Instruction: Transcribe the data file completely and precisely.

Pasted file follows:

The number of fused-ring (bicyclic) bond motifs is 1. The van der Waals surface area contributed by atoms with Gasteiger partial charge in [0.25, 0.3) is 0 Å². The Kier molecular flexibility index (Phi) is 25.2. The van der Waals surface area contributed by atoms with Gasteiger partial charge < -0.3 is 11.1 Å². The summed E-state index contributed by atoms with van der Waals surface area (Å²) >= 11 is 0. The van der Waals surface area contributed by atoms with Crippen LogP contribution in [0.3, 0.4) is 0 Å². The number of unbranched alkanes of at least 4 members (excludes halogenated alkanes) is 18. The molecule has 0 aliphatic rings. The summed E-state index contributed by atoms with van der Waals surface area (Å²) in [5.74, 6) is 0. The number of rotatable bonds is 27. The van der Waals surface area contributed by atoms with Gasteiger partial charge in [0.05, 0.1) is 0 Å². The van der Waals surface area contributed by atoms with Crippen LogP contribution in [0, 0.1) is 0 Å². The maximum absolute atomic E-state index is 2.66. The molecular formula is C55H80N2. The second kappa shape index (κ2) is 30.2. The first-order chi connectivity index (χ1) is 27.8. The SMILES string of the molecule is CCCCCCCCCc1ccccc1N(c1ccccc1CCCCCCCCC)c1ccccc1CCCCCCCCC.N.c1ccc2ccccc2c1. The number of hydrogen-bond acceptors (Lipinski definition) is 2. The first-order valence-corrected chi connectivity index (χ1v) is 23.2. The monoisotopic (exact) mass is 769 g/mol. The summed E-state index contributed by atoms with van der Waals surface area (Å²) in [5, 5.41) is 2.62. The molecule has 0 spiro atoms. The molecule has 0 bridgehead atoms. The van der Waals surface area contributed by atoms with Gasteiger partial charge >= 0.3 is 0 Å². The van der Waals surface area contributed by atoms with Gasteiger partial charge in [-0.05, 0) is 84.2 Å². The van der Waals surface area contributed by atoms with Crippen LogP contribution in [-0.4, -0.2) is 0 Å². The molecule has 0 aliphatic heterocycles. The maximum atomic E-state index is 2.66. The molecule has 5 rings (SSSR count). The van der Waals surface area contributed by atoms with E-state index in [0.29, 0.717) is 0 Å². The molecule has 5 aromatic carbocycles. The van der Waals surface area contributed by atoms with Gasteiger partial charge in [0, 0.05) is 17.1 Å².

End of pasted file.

The number of fused-ring (bicyclic) bond motifs is 1. The van der Waals surface area contributed by atoms with Gasteiger partial charge in [0.25, 0.3) is 0 Å². The Kier molecular flexibility index (Phi) is 25.2. The van der Waals surface area contributed by atoms with Gasteiger partial charge < -0.3 is 11.1 Å². The summed E-state index contributed by atoms with van der Waals surface area (Å²) >= 11 is 0. The van der Waals surface area contributed by atoms with Crippen LogP contribution in [0.3, 0.4) is 0 Å². The number of unbranched alkanes of at least 4 members (excludes halogenated alkanes) is 18. The molecule has 0 aliphatic rings. The summed E-state index contributed by atoms with van der Waals surface area (Å²) in [5.74, 6) is 0. The number of rotatable bonds is 27. The van der Waals surface area contributed by atoms with Gasteiger partial charge in [0.05, 0.1) is 0 Å². The van der Waals surface area contributed by atoms with Crippen LogP contribution in [0, 0.1) is 0 Å². The maximum absolute atomic E-state index is 2.66. The molecular formula is C55H80N2. The second kappa shape index (κ2) is 30.2. The first-order chi connectivity index (χ1) is 27.8. The SMILES string of the molecule is CCCCCCCCCc1ccccc1N(c1ccccc1CCCCCCCCC)c1ccccc1CCCCCCCCC.N.c1ccc2ccccc2c1. The number of hydrogen-bond acceptors (Lipinski definition) is 2. The first-order valence-corrected chi connectivity index (χ1v) is 23.2. The monoisotopic (exact) mass is 769 g/mol. The summed E-state index contributed by atoms with van der Waals surface area (Å²) in [5, 5.41) is 2.62. The molecule has 0 spiro atoms. The molecule has 0 bridgehead atoms. The van der Waals surface area contributed by atoms with Gasteiger partial charge >= 0.3 is 0 Å². The van der Waals surface area contributed by atoms with Gasteiger partial charge in [-0.05, 0) is 84.2 Å². The van der Waals surface area contributed by atoms with Crippen LogP contribution in [-0.4, -0.2) is 0 Å². The molecule has 0 aliphatic heterocycles. The maximum atomic E-state index is 2.66. The molecule has 5 rings (SSSR count). The van der Waals surface area contributed by atoms with E-state index in [0.29, 0.717) is 0 Å². The molecule has 5 aromatic carbocycles. The van der Waals surface area contributed by atoms with Gasteiger partial charge in [0, 0.05) is 17.1 Å².